An inhospitable exoplanet could help astronomers narrow down the search for aliens

The planet is so hot that gold, silver, and copper would all be liquids on its surface.
Chris Young
Artist's interpretation of an exoplanet.
Artist's interpretation of an exoplanet.


Astronomers discovered an Earth-like planet orbiting the most common type of star in the universe, an M dwarf.

Surprisingly, that planet appears to have no atmosphere at all, and it is completely inhospitable. Strangely enough, it's a discovery that could cause a paradigm shift by helping astronomers narrow down the search for alien life.

That's because M dwarfs are so ubiquitous. Many other planets orbiting these stars may also have no atmosphere, meaning astronomers can discount them as a possibility and reduce their search parameters for habitable planets, a press statement reveals.

A planet with no atmosphere

A group of astronomers detailed their findings on the planet, named GJ 1252b, in a paper published in the Astrophysical Journal Letters. The planet orbits its host star twice in approximately 24 hours, meaning it has a very close orbit to its star, giving it a scorching, inhospitable surface.

"The pressure from the star's radiation is immense, enough to blow a planet's atmosphere away," explained Michelle Hill, UC Riverside astrophysicist and the co-author of the study.

Earth's own atmosphere is also degraded over time by the Sun, but processes on Earth, including volcanic emissions, replenish the atmosphere at the same time.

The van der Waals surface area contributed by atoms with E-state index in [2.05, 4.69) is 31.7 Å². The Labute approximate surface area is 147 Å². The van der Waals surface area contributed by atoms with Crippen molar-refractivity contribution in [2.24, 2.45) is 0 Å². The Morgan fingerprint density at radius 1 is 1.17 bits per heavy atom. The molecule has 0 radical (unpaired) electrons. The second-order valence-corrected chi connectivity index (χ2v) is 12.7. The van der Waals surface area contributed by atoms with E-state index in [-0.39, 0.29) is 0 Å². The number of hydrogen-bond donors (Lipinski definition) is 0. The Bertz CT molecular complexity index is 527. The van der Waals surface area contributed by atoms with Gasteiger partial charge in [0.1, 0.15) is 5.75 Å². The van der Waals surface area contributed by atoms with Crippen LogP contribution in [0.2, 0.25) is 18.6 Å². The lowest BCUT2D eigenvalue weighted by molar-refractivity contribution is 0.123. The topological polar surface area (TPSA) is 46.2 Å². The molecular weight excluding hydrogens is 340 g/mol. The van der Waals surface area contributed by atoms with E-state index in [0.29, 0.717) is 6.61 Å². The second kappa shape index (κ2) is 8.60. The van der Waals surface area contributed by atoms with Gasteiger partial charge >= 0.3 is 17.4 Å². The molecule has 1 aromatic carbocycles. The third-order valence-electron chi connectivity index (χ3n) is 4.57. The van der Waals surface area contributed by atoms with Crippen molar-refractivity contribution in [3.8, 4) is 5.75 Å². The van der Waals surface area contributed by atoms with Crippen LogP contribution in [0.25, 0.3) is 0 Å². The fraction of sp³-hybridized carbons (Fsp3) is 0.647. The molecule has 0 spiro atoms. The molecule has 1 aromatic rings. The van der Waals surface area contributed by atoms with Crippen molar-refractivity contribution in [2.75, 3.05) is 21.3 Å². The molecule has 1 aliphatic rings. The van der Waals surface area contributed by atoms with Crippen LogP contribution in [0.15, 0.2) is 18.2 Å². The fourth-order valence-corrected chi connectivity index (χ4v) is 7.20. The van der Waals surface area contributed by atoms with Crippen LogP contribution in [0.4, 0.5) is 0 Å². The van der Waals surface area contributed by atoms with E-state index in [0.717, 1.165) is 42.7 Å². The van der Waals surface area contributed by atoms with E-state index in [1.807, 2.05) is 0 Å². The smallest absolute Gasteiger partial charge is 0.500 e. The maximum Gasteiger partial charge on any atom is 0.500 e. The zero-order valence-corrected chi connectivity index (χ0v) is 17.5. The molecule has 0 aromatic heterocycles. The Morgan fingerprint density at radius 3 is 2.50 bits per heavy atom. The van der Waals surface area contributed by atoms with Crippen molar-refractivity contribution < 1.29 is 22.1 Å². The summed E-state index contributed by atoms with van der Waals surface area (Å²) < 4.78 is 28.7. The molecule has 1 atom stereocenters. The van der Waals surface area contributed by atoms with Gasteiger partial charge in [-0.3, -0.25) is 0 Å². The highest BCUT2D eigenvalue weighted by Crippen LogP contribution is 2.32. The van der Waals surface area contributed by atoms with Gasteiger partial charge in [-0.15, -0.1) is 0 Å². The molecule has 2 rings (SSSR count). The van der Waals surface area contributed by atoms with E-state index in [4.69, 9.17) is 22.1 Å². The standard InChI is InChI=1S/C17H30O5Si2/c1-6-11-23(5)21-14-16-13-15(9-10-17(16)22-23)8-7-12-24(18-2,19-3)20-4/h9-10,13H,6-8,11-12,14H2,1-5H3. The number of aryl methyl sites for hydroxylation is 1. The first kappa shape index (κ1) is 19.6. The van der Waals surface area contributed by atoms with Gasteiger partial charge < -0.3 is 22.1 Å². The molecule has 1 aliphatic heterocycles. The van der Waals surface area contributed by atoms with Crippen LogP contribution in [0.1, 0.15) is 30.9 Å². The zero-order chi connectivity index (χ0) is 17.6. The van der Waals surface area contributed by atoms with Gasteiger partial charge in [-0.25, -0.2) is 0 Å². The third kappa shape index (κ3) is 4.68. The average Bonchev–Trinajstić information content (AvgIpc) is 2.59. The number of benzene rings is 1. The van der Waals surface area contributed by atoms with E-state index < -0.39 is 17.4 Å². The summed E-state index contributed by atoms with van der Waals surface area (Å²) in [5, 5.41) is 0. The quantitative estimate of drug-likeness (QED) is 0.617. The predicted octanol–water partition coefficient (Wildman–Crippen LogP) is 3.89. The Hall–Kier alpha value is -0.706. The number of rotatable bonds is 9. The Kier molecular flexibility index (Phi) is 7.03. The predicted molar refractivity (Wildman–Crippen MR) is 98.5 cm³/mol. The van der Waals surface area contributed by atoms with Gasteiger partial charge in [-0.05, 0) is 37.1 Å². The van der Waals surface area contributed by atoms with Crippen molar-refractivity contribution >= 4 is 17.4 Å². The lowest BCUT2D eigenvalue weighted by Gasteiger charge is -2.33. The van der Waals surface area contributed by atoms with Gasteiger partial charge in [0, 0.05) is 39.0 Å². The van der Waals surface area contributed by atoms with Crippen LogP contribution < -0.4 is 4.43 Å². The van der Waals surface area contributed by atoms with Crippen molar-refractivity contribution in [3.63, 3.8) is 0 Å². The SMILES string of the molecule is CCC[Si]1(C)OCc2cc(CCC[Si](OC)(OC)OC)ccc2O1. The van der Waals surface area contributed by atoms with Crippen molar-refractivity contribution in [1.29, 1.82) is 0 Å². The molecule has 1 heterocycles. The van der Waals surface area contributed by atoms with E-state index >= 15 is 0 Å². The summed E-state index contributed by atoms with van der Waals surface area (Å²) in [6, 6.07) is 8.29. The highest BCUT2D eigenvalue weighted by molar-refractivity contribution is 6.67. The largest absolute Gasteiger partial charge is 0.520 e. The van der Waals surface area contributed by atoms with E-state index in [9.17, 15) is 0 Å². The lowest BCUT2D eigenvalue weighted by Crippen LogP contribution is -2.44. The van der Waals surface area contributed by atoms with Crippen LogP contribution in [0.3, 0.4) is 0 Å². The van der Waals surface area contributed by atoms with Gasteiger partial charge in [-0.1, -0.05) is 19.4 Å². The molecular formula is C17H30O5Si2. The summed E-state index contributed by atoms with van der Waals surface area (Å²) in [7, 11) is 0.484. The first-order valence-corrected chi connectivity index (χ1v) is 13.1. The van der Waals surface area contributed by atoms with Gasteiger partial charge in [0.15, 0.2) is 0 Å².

However, if we were much closer to our Sun, we would see a similar scenario here to the one on GJ 1252b, as those processes wouldn't replenish the atmosphere quickly enough. That is exactly what happened to Mercury, in fact. The closest planet to the Sun does have an atmosphere, but it is extremely thin, thanks to the effects of our Sun.

Investigating a distant exoplanet's atmosphere

The researchers determined that GJ 1252b lacks an atmosphere by measuring infrared radiation from the planet as its light was being obscured by a secondary eclipse — one where a planet moves behind a star and the planet's light is blocked.

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By measuring this radiation, the researchers were able to reveal the planet's blistering hot daytime temperatures of roughly 2,242 degrees Fahrenheit (approx. 1,230 degrees Celsius). That means gold, silver, and copper would all be liquids on the planet's surface. This heat, alongside the estimation that the planet would have a low surface pressure, led the scientists to believe it has no atmosphere.

"The planet could have 700 times more carbon than Earth has, and it still wouldn't have an atmosphere. It would build up initially, but then taper off and erode away," said Stephen Kane, UCR astrophysicist and co-author of the study.

All of this could massively alter the way scientists search for alien life on other planets. But follow-up observations from James Webb — on this planet and thousands of others — will help astronomers better understand the implications of this discovery. "If a planet is far enough away from an M dwarf, it could potentially retain an atmosphere. We cannot conclude yet that all rocky planets around these stars get reduced to Mercury's fate," Hill explained. "I remain optimistic."

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